By Charles Wardell. A new piece of software may help designers prevent moisture-related woes such as mold and mildew. Toxic mold is being blamed for a growing list of ailments--asthma, sinus infections, and chronic fatigue--spawning "an epidemic of mold claims," according to Sheri A. Mullikin, a Baltimore lawyer who specializes in mold cases. Judgments have been in the millions.
One hard-hit area is Seattle. The city has seen more than $500 million in moisture-related lawsuits during the past three years, according to Michael Aoki-Kramer with the Department of Construction and Land Use. A survey by that department found that 70 percent of the city's apartment and condominium buildings leaked, and that newer buildings had the worst problems. The city turned to the Oak Ridge National Laboratory (ORNL) for help.
The lab's researchers were already developing software to predict leaks in walls, so they revised it to include mold growth. "We transformed our moisture model into a mold-growth model," says ORNL's Jeff Christian. The software will predict which walls will most likely get wet and stay warm long enough to develop mold. "It's the first time that's been done," says Christian.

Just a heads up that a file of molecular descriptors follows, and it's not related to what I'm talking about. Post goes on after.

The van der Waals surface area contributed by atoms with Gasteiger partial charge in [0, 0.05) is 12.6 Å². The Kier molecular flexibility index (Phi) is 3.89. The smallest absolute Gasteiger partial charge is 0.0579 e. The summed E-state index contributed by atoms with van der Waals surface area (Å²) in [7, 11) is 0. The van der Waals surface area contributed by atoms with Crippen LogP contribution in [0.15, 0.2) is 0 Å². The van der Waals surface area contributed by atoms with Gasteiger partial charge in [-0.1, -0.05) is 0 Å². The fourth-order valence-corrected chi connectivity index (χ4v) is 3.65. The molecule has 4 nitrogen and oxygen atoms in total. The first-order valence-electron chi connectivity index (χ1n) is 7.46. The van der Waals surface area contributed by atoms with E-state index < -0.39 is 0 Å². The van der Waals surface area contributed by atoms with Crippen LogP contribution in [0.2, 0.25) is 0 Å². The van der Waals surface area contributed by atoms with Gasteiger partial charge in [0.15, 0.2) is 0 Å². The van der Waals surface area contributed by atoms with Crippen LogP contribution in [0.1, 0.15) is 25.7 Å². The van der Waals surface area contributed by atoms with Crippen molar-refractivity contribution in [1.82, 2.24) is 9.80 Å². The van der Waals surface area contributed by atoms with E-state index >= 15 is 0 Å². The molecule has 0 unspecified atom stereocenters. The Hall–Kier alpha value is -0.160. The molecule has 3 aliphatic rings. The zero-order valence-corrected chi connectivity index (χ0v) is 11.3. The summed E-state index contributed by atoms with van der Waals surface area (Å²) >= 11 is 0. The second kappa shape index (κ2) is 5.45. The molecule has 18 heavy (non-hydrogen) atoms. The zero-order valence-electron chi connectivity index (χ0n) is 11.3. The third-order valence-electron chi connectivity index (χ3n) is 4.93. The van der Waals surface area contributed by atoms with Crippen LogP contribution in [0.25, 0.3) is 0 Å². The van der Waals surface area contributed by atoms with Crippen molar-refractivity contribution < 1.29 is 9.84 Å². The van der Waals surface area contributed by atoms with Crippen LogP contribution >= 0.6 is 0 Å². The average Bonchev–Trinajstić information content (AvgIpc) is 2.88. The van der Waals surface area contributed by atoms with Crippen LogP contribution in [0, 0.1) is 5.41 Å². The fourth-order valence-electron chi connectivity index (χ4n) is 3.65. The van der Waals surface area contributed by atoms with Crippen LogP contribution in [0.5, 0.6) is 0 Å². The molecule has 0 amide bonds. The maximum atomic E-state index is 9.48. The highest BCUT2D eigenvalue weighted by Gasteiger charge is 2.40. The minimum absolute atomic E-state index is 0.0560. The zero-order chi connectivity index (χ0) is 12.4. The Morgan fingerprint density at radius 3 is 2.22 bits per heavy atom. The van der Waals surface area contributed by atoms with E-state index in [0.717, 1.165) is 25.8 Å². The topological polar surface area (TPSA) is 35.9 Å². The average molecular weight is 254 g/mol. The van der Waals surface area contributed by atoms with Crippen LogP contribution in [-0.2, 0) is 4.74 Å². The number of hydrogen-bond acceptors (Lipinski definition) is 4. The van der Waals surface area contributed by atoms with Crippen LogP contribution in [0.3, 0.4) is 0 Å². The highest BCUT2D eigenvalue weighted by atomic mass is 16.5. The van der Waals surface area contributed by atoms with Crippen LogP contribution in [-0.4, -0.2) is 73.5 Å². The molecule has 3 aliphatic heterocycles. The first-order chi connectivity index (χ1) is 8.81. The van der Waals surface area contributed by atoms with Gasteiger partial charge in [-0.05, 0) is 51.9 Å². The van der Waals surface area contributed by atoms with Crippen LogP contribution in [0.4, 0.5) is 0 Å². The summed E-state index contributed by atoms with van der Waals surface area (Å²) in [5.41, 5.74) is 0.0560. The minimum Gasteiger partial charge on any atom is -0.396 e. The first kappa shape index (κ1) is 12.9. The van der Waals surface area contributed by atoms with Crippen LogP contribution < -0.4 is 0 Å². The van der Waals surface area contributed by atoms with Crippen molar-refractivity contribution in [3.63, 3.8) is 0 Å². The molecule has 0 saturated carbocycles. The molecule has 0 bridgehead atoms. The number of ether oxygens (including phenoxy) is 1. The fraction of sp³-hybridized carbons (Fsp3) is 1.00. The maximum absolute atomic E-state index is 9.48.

ORNL researchers are ranking 35 wall designs. While newer buildings have more risk for moisture and mold, Christian insists that energy efficiency isn't going away. "People don't want drafty homes that cost three times more to heat and cool," he says. The data will help him create guidelines for designing buildings that preserve energy and resist moisture. Christian hopes to publish some guidelines on the lab's Web site, www.ornl.gov, later this year.